One in five employed Koreans were in their 60s last year for the first time in the country's history as baby boomers hit retirement age and the younger population shrinks.According to Statistics Korea, 20.9 percent of 28 million employed people were over 60 last year. Although they made up a smaller proportion than those in their 50s (23.6 percent) and 40s (22.5 percent), they outnumbered workers in their 30s (18.9 percent) and teens and 20s (14.2 percent).Their number has been growing faster each year, rising by 200,000 in 2016 and by 452,000 last year. But the proportion of workers in their 30s fell from 23.1 percent to 18.9 percent over the past decade, those in their 40s from 26.8 percent to 22.5 percent, in their teens and 20s from 14.8 percent to 14.2 percent and in their 50s from 22.5 percent to 23.6 percent.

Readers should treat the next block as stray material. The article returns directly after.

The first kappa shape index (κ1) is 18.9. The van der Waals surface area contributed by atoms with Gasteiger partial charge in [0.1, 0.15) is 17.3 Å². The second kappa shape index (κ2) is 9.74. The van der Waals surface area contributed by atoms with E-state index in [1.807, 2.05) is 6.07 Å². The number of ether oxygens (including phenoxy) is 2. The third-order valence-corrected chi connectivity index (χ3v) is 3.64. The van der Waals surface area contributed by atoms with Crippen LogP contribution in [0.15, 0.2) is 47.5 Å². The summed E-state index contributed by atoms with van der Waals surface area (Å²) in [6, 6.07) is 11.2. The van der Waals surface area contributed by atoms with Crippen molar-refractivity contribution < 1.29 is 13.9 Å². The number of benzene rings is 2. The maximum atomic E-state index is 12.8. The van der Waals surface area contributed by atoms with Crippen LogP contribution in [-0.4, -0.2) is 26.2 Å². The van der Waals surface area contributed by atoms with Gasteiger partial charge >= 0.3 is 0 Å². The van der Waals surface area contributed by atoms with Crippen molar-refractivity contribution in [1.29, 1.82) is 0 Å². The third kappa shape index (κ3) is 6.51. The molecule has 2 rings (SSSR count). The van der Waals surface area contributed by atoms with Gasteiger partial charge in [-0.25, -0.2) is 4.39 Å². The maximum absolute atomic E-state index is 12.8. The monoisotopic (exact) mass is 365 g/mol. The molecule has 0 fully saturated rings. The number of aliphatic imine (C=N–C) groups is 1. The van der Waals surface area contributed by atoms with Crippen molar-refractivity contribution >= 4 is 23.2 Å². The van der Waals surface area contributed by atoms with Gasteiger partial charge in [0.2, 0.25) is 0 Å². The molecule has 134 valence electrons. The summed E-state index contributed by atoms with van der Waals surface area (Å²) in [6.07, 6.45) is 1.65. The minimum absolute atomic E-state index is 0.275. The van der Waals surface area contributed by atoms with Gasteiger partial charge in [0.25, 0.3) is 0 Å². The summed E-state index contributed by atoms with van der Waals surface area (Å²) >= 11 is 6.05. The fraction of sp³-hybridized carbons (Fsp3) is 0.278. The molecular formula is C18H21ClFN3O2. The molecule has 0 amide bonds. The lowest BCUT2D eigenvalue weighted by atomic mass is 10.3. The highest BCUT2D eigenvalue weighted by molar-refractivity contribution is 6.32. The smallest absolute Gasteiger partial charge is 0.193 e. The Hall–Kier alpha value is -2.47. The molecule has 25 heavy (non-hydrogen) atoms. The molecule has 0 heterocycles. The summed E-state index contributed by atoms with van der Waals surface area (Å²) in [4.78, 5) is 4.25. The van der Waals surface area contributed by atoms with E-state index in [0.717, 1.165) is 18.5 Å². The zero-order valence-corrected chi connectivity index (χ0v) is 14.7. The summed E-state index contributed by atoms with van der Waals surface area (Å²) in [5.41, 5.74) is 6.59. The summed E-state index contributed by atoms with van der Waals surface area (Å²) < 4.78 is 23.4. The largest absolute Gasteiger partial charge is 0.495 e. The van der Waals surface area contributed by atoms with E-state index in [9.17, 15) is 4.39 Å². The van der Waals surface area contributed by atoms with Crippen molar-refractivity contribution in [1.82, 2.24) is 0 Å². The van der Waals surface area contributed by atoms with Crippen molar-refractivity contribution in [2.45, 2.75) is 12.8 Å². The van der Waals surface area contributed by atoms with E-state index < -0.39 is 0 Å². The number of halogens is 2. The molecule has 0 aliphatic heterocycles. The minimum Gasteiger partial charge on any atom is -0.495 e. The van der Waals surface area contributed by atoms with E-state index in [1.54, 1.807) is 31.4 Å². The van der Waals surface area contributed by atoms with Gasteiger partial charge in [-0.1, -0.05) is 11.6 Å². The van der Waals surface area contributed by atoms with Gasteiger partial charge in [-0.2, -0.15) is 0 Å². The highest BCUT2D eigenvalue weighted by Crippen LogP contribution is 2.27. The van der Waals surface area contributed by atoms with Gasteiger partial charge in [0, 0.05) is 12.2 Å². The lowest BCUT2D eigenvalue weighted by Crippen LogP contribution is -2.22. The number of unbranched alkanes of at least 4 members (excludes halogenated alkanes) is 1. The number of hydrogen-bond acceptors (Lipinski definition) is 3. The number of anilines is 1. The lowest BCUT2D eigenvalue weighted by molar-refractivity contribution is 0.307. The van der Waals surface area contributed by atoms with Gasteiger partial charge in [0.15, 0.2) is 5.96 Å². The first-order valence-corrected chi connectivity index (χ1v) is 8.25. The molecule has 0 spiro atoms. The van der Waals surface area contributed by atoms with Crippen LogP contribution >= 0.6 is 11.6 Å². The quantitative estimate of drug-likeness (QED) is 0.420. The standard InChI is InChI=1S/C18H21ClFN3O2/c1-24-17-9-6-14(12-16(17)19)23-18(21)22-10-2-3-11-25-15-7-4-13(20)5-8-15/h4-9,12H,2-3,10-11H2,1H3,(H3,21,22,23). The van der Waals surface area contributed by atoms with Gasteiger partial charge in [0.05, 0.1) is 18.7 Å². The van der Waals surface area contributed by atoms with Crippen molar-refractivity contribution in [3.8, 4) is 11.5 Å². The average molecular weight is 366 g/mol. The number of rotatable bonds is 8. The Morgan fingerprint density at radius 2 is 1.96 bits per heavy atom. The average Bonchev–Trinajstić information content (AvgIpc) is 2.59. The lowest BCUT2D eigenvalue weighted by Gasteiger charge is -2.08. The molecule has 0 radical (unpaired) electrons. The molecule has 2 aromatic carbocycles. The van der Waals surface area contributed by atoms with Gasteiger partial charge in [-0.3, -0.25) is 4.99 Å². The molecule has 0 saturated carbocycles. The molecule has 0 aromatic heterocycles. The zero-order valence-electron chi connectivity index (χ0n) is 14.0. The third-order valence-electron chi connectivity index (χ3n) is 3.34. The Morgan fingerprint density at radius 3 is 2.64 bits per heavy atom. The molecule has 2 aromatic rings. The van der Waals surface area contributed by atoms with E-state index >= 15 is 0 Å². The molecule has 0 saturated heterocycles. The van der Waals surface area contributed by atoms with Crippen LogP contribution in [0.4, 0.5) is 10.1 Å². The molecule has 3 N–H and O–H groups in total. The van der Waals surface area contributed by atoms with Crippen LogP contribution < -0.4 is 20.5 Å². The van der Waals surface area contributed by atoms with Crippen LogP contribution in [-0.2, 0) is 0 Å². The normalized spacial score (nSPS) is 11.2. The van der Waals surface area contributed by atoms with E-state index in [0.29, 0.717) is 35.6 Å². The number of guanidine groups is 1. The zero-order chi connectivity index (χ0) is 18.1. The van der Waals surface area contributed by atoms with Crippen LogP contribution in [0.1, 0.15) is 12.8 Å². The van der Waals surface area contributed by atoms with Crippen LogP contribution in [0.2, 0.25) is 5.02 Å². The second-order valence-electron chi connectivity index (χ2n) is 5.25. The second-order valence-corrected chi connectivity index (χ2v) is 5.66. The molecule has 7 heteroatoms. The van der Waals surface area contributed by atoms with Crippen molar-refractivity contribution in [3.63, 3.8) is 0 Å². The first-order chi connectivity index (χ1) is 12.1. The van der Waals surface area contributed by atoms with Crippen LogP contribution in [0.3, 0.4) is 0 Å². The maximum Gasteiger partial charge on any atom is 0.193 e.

Elderly workers are filling the void in the job market. In 2020, the coronavirus pandemic forced layoffs in all sectors, but the number of workers over 60 still increased by 375,000, increasing the employment rate among people between 60 to 64 to 60.4 percent and ranking Korea 13th out of 38 OECD members.There is also a pressing material need. According to Statistics Korea, the poverty rate among people over 65 stood at 37.1 percent as of 2021, compared to the OECD average of 14.1 percent. Some 8.1 percent of senior citizens made less than W1 million a month and only 28.2 percent made more than W2 million from income, pension payments and allowances from their children (US$1=W1,308).The problem is that jobs available for senior citizens are low-paying and unstable. The median income for a four-member household in Korea stood at W1.95 million a month last year. But 26.4 percent of employed senior citizens earn less than two-thirds that amount, and the vast majority or 86.3 percent of senior citizens who returned to the workforce in 2021 found only temporary jobs and 40 percent of them work in areas unrelated to their past experience.From 2018 to 2019, before the pandemic, the unemployment rate among senior citizens surpassed 10 percent, but that fell below six percent recently mainly due to an increase in low-paying temporary positions that were artificially created by the government and paid for out of the public purse.